This Nativity fast is to help us lift ourselves above all those things which bind us to our worldly life, freeing ourselves to be united in Him. As we fast we are reminded that we depend on Him for our food and have also are in need for spiritual food that is much more than our daily bread. We learn this by forgoing the extra sweets, the pleasurable drinks, the abundant foods so we will not be fully satisfied by the earthly pleasures but seek instead the treasures that are beyond this life and world. In this process of fasting we are lifting our thoughts to things that are of the heavenly realm that bring us true joy and unbounded pleasures. The fast is a time to break our attachments to those things which have power over us, learning to set them aside so we can be freely governed by God's will alone.
By engaging in this period of fasting where we can work towards our purification with the help of God's grace, we cooperate with God in our spiritual growth and the all important journey to become one with Him.  after all, this is the aim of our Orthodox way of life. In this way we are able to approach Him on Christmas Day with joy, just as did the Magi and the shepherds of Bethlehem.
Cleansing our minds through fasting, let us offer through our lives virtues instead of myrrh, preparing with faith our entry into the feast of the Nativity, storing up treasure in our souls and crying: Glory in the highest to God in Trinity, whose good pleasure is not
revealed to men, that in His love for mankind He may set Adam free from the ancestral curse (death). Christmas Day is truly the day of our Salvation. This is the joy we should celebrate when this day comes.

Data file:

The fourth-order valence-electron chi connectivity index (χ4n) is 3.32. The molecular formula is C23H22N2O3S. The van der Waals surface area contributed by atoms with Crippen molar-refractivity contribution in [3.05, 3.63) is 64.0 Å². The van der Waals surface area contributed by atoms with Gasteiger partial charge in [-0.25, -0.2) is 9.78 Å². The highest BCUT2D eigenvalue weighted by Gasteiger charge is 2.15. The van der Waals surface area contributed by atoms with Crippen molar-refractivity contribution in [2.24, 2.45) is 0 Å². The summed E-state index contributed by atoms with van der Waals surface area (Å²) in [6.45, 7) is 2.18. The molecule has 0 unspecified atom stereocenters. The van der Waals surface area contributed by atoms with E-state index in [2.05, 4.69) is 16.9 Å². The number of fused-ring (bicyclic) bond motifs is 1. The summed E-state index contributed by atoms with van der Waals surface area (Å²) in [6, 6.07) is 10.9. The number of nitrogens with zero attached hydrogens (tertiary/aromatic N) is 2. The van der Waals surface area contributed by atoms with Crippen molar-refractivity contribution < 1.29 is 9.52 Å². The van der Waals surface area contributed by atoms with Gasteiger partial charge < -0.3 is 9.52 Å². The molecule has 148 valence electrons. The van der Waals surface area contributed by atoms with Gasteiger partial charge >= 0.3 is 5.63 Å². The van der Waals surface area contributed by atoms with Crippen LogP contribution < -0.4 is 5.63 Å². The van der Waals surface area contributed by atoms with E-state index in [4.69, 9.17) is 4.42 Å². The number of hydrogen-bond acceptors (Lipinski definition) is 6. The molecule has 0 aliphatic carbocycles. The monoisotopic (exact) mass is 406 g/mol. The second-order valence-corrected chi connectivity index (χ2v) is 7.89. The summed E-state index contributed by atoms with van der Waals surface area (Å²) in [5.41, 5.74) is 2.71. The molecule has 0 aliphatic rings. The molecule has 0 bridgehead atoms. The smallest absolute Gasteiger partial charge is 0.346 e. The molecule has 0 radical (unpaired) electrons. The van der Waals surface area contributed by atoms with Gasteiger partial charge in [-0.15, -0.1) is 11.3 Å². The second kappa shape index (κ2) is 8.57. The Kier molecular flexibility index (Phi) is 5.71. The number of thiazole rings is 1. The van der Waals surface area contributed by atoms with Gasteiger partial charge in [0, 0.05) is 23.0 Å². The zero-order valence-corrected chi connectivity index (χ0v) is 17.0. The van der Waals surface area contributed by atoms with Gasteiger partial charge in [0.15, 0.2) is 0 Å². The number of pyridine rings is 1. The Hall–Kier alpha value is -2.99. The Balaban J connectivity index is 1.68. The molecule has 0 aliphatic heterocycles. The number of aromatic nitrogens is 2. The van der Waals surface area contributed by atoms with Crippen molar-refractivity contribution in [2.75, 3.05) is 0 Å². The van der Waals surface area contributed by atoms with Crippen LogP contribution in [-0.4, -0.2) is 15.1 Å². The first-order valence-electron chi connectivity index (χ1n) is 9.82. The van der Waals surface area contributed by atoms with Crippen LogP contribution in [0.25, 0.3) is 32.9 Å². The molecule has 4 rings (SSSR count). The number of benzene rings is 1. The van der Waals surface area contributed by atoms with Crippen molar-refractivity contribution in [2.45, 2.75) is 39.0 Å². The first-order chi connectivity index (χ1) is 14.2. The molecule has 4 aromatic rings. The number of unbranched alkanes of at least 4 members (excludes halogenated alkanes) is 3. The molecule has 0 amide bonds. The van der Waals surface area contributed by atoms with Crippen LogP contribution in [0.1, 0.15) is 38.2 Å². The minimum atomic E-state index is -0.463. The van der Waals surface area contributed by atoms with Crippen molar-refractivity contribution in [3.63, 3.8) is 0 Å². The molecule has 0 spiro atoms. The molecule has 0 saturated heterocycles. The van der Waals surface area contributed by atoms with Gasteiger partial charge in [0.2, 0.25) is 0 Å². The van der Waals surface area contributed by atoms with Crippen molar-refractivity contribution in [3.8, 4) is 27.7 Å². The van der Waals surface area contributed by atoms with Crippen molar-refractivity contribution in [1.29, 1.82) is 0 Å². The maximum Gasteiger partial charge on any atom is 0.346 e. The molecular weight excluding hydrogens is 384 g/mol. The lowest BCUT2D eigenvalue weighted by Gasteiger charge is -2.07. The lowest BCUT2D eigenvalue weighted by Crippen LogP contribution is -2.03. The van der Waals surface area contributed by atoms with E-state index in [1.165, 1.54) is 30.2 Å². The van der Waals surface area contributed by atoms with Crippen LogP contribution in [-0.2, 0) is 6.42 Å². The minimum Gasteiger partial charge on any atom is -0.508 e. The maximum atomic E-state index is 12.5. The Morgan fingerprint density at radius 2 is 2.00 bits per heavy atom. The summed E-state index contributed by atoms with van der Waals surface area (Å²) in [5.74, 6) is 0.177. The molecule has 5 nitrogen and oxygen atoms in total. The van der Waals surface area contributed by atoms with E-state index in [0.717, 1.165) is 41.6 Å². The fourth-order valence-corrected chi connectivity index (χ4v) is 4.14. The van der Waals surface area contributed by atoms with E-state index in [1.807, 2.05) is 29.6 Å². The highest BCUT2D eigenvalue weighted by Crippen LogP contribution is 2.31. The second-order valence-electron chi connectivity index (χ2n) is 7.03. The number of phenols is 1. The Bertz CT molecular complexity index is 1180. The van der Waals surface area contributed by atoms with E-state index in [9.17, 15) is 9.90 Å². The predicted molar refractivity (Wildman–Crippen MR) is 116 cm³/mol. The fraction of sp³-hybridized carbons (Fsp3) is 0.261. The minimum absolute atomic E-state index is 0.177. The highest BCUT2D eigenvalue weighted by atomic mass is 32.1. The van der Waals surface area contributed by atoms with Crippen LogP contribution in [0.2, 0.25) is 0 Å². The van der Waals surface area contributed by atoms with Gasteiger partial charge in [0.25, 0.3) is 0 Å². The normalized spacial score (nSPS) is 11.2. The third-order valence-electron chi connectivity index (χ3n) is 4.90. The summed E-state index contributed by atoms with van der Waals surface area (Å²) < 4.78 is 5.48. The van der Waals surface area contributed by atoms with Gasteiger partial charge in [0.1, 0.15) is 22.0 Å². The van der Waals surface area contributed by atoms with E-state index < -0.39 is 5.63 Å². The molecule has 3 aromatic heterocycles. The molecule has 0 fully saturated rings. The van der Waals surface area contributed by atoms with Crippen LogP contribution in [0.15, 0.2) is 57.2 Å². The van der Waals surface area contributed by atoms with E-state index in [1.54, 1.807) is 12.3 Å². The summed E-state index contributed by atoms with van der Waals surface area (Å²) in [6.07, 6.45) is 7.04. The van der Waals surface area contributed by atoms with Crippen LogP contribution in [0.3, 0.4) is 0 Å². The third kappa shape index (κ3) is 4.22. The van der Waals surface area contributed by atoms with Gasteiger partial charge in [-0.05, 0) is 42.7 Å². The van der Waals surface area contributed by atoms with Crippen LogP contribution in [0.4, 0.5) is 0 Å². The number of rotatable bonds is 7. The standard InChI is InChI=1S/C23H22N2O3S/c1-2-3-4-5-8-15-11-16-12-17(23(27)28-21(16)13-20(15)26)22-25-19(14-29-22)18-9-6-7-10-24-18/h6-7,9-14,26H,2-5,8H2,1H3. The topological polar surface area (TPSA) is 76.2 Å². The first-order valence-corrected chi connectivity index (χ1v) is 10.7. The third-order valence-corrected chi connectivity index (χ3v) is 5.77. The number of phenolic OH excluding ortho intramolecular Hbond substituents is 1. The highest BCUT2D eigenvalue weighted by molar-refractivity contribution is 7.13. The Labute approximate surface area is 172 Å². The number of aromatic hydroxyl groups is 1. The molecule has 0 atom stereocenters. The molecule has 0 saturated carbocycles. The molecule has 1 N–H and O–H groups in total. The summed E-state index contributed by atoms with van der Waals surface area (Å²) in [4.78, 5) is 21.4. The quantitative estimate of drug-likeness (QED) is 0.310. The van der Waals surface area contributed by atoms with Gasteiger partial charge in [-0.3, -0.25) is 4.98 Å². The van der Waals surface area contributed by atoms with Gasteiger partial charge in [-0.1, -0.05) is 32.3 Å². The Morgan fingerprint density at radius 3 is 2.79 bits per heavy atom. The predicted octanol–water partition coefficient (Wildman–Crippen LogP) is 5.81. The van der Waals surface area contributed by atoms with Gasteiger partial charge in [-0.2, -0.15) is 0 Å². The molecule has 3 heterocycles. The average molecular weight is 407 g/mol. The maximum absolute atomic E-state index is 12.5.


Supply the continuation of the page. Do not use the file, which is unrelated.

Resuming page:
The Nativity Fast is like the fast of Lent, but not quite as strict. Let us not rebel against such self-imposed constraints on our desires, but embrace this practice which Christ Himself practiced and called us to do likewise when He said, "When you fast, do not be like the hypocrites." Note he did not say IF you fast, but WHEN you fast.  Why do we resist this important practice? It seems odd that we are willing to pay large sums of money to enter into special diet programs like Jenny Craig, while, when the Church asked us to engage inn such rates for our spiritual well being, we resist and even think it something impossible to do.  Unfortunately fasting is not practiced in much of the Christian world the days. Our Protestant friends do not fast and evn the Catholics no longer give much importance to fasting. It is a Tradition given to us through Christ Himself and passed on to us by the Apostles that many have lost.  But the Orthodox Church still teaches at his important practice. If you do choose to follow our Lord and do as He asks of us and enter into a fast in preparation of this most special day, you will be rewarded when that day comes. 
There are two periods in the Nativity fast. The first is the period from November 15 to December 19. The second is from the 12th to Christmas eve. In the first period the practice as taught by the Greek Orthodox Church in the United States is to maintain a strict fast on Wednesday and Friday as normal and to abstain from meat and dairy on the other days with fish, wine and oil allowed. From the 20th of December on it is a strict fast with wine and oil allowed only on Saturday and Sunday. You can follow the fasting guidelines as shown on the calendar included in the bulletin or on the Church calendar provided to you each year.

1 comment:

  1. Why the difference of the Nativity Fast compared to Advent in the Roman Catholic Church?